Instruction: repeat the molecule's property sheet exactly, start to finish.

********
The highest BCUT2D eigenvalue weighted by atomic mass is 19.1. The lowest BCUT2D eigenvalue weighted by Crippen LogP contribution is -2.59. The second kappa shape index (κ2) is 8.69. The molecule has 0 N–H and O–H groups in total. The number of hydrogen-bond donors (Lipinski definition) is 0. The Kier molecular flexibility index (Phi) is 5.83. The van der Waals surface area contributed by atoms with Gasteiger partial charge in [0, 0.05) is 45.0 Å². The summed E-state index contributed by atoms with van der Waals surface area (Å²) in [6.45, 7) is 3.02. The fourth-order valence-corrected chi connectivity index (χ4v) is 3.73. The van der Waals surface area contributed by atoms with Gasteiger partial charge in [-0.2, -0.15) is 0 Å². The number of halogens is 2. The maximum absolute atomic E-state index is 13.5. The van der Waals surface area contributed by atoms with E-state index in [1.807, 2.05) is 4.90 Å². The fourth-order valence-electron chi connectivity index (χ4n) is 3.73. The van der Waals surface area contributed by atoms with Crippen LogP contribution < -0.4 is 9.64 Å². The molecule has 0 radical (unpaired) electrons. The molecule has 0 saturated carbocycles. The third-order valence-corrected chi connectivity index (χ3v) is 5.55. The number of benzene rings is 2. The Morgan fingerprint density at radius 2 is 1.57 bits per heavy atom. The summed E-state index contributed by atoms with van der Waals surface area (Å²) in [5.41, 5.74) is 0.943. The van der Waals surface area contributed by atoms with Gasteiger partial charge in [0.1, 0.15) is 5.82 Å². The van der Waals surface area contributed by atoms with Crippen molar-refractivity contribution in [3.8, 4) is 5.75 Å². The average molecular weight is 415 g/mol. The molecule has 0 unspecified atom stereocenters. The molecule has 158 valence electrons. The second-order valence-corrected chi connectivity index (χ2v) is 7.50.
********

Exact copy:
The highest BCUT2D eigenvalue weighted by atomic mass is 19.1. The lowest BCUT2D eigenvalue weighted by Crippen LogP contribution is -2.59. The second kappa shape index (κ2) is 8.69. The molecule has 0 N–H and O–H groups in total. The number of hydrogen-bond donors (Lipinski definition) is 0. The Kier molecular flexibility index (Phi) is 5.83. The van der Waals surface area contributed by atoms with Gasteiger partial charge in [0, 0.05) is 45.0 Å². The summed E-state index contributed by atoms with van der Waals surface area (Å²) in [6.45, 7) is 3.02. The fourth-order valence-corrected chi connectivity index (χ4v) is 3.73. The van der Waals surface area contributed by atoms with Gasteiger partial charge in [-0.2, -0.15) is 0 Å². The number of halogens is 2. The maximum absolute atomic E-state index is 13.5. The van der Waals surface area contributed by atoms with E-state index in [1.807, 2.05) is 4.90 Å². The fourth-order valence-electron chi connectivity index (χ4n) is 3.73. The van der Waals surface area contributed by atoms with Crippen LogP contribution < -0.4 is 9.64 Å². The molecule has 0 radical (unpaired) electrons. The molecule has 0 saturated carbocycles. The third-order valence-corrected chi connectivity index (χ3v) is 5.55. The number of benzene rings is 2. The Morgan fingerprint density at radius 2 is 1.57 bits per heavy atom. The summed E-state index contributed by atoms with van der Waals surface area (Å²) in [5.41, 5.74) is 0.943. The van der Waals surface area contributed by atoms with Gasteiger partial charge in [0.1, 0.15) is 5.82 Å². The van der Waals surface area contributed by atoms with Crippen molar-refractivity contribution in [3.8, 4) is 5.75 Å². The average molecular weight is 415 g/mol. The molecule has 0 unspecified atom stereocenters. The molecule has 158 valence electrons. The second-order valence-corrected chi connectivity index (χ2v) is 7.50.